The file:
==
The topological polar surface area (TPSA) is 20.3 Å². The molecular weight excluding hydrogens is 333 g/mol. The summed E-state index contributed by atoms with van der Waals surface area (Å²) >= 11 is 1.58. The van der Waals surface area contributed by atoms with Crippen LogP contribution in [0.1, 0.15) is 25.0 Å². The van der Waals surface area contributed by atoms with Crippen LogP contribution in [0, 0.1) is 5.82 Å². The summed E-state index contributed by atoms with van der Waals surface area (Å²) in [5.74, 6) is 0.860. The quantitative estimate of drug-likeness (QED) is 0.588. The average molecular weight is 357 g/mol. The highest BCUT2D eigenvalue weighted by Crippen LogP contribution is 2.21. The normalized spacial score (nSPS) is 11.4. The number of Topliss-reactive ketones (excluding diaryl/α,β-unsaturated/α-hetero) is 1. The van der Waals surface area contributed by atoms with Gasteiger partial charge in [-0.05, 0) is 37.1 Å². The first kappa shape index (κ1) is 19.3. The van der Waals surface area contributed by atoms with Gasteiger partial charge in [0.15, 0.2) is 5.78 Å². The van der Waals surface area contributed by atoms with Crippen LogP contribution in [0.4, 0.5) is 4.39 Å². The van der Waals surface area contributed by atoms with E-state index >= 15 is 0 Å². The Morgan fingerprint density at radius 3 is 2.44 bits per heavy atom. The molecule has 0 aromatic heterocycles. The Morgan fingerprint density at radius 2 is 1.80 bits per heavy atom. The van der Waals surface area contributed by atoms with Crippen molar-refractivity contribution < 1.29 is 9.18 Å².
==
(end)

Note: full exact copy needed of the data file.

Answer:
The topological polar surface area (TPSA) is 20.3 Å². The molecular weight excluding hydrogens is 333 g/mol. The summed E-state index contributed by atoms with van der Waals surface area (Å²) >= 11 is 1.58. The van der Waals surface area contributed by atoms with Crippen LogP contribution in [0.1, 0.15) is 25.0 Å². The van der Waals surface area contributed by atoms with Crippen LogP contribution in [0, 0.1) is 5.82 Å². The summed E-state index contributed by atoms with van der Waals surface area (Å²) in [5.74, 6) is 0.860. The quantitative estimate of drug-likeness (QED) is 0.588. The average molecular weight is 357 g/mol. The highest BCUT2D eigenvalue weighted by Crippen LogP contribution is 2.21. The normalized spacial score (nSPS) is 11.4. The number of Topliss-reactive ketones (excluding diaryl/α,β-unsaturated/α-hetero) is 1. The van der Waals surface area contributed by atoms with Gasteiger partial charge in [-0.05, 0) is 37.1 Å². The first kappa shape index (κ1) is 19.3. The van der Waals surface area contributed by atoms with Gasteiger partial charge in [0.15, 0.2) is 5.78 Å². The van der Waals surface area contributed by atoms with Crippen LogP contribution in [0.4, 0.5) is 4.39 Å². The van der Waals surface area contributed by atoms with E-state index >= 15 is 0 Å². The Morgan fingerprint density at radius 3 is 2.44 bits per heavy atom. The molecule has 0 aromatic heterocycles. The Morgan fingerprint density at radius 2 is 1.80 bits per heavy atom. The van der Waals surface area contributed by atoms with Crippen molar-refractivity contribution < 1.29 is 9.18 Å².